Getting Busted for the Cover-Up — Not the Crime

I have no idea — based on the handful of stories I’ve read — if MF Global broke any laws, and if so, whether it will face prosecution.

But if so, here’s my guess what the company and/or its principals will ultimately be charged with:  not engaging in the ruinous, numbingly complex financial transactions that ultimately brought the company down.

Accounting fraud is much too costly to prosecute — and too complicated to explain to a jury.

Plus, something called “the business judgment rule” gives management broad discretion trying to make money for themselves shareholders.   

Cue Enron

So, what are Jon Corzine, et al likely to be charged with?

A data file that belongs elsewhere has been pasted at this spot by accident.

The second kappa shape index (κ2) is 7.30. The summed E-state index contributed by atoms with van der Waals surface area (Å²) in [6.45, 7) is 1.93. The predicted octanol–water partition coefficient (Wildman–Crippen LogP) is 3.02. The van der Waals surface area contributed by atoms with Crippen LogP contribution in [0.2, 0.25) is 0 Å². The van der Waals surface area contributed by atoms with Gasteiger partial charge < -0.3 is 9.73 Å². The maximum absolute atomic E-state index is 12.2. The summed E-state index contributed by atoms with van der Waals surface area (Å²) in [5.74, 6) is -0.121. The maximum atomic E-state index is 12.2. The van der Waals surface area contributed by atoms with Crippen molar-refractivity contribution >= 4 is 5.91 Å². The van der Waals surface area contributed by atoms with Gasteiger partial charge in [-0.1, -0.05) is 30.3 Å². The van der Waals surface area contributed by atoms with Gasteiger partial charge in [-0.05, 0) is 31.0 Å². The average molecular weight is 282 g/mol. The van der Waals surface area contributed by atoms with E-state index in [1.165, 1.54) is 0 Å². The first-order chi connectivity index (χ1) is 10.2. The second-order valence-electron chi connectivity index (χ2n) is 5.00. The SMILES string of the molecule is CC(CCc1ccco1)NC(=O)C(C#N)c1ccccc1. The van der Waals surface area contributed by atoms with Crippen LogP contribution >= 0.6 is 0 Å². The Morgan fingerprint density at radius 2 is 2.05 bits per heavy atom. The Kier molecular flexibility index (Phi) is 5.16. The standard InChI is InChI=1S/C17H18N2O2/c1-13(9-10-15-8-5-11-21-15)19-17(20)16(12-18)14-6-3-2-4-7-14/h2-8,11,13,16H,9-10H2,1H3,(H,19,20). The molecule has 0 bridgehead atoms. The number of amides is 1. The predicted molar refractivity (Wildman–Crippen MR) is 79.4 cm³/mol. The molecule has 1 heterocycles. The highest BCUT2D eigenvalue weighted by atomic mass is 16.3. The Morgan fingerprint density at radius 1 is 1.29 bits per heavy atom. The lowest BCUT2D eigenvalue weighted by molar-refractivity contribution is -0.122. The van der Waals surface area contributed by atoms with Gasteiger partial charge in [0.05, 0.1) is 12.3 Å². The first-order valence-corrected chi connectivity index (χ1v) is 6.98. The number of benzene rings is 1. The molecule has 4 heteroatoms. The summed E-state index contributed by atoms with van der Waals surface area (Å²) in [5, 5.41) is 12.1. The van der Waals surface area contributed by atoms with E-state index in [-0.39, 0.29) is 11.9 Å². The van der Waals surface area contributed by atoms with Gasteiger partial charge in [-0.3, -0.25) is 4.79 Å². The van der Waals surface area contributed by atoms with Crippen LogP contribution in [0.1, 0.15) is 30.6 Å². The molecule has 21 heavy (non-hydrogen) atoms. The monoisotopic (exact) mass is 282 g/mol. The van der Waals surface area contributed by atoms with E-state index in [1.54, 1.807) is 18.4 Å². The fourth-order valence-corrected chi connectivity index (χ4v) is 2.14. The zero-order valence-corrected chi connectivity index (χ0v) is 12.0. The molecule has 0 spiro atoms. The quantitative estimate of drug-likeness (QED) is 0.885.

Just like with Enron, misrepresenting the company’s true financial picture in the days and weeks leading up to its collapse and bankruptcy filing this Monday.

In a word:  lying.

Telling regulators and investors that everything is hunk-dory as you’re headed over the cliff — perhaps even as you’re selling your own shares — is much easier to prove, and something that juries readily understand.

P.S.:  the same logic explains why Al Capone got sent up on tax evasion charges rather than murder, extortion, racketeering, larceny, etc.

About the author

Ross Kaplan has 19+ years experience selling real estate all over the Twin Cities. He is also a 12-time consecutive "Super Real Estate Agent," as determined by Mpls. - St. Paul Magazine and Twin Cities Business Magazine. Prior to becoming a Realtor, Ross was an attorney (corporate law), CPA, and entrepreneur. He holds an economics degree from Stanford.

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